Below is a short introduction to some of the themes that will be explored in greater depth in the forthcoming sections of this guide.
Transparency, privacy, and security
It’s not just map and navigation apps that collect location data. Around 90 percent of apps have tracking software inserted into their code, known as “third-party trackers”, which allow them to collect location and other types of data:
"Such networks link activity across multiple apps to a single user, and also link to their activities on other devices or mediums like the web. This enables construction of detailed profiles about individuals, which could include inferences about shopping habits, socio-economic class or likely political opinions. These profiles can then be used for a variety of purposes, from targeted advertising to credit scoring and targeted political campaign messages."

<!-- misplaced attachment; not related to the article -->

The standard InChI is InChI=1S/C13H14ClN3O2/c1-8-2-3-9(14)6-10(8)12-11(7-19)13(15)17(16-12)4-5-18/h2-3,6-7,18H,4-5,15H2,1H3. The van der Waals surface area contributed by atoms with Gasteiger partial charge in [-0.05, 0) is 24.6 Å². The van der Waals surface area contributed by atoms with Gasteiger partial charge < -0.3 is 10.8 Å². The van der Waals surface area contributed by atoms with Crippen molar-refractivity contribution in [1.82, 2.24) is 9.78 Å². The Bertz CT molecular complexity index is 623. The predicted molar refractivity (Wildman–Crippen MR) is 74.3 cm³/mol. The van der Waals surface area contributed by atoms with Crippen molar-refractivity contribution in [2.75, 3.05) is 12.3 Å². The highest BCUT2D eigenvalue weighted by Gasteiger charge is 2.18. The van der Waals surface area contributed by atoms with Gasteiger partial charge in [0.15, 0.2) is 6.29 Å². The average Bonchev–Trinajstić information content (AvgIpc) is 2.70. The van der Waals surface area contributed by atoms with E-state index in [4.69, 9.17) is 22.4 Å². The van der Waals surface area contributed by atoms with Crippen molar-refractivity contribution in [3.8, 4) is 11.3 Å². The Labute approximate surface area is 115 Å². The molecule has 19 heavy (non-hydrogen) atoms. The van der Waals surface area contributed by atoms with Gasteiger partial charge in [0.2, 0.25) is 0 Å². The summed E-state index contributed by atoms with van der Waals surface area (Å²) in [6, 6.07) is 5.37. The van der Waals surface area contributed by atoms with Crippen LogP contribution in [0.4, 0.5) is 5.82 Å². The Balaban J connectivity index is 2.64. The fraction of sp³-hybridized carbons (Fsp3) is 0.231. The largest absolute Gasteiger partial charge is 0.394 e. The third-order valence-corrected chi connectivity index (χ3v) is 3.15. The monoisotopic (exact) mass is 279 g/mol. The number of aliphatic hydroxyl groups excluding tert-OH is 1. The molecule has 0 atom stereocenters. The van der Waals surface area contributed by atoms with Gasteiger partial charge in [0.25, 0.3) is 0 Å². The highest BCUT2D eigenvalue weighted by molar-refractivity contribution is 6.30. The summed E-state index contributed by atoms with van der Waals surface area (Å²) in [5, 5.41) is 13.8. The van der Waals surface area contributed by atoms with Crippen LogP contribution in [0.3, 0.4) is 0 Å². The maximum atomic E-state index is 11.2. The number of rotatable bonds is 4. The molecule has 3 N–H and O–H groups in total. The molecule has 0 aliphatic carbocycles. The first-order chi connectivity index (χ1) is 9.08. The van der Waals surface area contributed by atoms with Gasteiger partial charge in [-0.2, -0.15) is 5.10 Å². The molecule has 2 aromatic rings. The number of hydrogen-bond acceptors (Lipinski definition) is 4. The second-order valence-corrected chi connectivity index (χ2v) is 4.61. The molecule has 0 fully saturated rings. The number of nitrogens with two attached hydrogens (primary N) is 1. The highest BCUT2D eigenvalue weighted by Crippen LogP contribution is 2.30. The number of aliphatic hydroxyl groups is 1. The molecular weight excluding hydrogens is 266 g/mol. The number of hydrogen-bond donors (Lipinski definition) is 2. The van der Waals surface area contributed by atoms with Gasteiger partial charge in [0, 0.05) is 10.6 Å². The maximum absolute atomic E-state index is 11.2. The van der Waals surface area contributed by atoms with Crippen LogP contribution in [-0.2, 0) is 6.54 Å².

The privacy, security and legal implications of third-party trackers are far reaching, and are almost entirely opaque to the average user.
Surveillance and political repression
Location data in the hands of repressive governments can be used to identify individuals involved in protest or civil action. A notorious example was during events that led up to the 2014 Ukraine revolution. During the unrest that preceded the deposition of the government, a protest was organised in Kiev’s central square. Attendees were later sent a text message that said: “Dear subscriber, you are registered as a participant in a mass disturbance.” It is thought that cellphone tower information was used to identify the protesters who attended, based on their location at the time.